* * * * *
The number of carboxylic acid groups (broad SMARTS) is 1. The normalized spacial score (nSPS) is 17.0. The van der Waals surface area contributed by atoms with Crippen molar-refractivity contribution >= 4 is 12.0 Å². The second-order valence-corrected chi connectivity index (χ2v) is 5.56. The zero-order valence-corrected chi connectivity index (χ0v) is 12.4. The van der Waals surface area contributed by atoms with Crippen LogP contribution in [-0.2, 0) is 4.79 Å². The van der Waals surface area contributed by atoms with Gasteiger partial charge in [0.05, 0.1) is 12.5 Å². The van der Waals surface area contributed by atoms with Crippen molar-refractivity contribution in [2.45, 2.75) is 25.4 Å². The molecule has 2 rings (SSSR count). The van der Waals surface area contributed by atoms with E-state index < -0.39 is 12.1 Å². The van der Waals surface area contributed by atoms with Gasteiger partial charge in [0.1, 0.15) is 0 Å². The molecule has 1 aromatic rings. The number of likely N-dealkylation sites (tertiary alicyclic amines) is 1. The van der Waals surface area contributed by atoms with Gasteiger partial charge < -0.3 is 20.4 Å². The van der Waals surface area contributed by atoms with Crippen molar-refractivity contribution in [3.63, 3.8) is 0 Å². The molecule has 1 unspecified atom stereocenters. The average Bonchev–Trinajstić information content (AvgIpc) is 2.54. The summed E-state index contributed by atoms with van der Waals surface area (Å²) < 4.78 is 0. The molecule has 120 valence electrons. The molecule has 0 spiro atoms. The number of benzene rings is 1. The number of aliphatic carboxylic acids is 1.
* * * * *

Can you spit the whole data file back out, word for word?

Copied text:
The number of carboxylic acid groups (broad SMARTS) is 1. The normalized spacial score (nSPS) is 17.0. The van der Waals surface area contributed by atoms with Crippen molar-refractivity contribution >= 4 is 12.0 Å². The second-order valence-corrected chi connectivity index (χ2v) is 5.56. The zero-order valence-corrected chi connectivity index (χ0v) is 12.4. The van der Waals surface area contributed by atoms with Crippen LogP contribution in [-0.2, 0) is 4.79 Å². The van der Waals surface area contributed by atoms with Gasteiger partial charge in [0.05, 0.1) is 12.5 Å². The van der Waals surface area contributed by atoms with Crippen molar-refractivity contribution in [2.45, 2.75) is 25.4 Å². The molecule has 2 rings (SSSR count). The van der Waals surface area contributed by atoms with E-state index < -0.39 is 12.1 Å². The van der Waals surface area contributed by atoms with Gasteiger partial charge in [0.1, 0.15) is 0 Å². The molecule has 1 aromatic rings. The number of likely N-dealkylation sites (tertiary alicyclic amines) is 1. The van der Waals surface area contributed by atoms with Gasteiger partial charge < -0.3 is 20.4 Å². The van der Waals surface area contributed by atoms with Crippen molar-refractivity contribution in [3.63, 3.8) is 0 Å². The molecule has 1 unspecified atom stereocenters. The average Bonchev–Trinajstić information content (AvgIpc) is 2.54. The summed E-state index contributed by atoms with van der Waals surface area (Å²) < 4.78 is 0. The molecule has 120 valence electrons. The molecule has 0 spiro atoms. The number of benzene rings is 1. The number of aliphatic carboxylic acids is 1.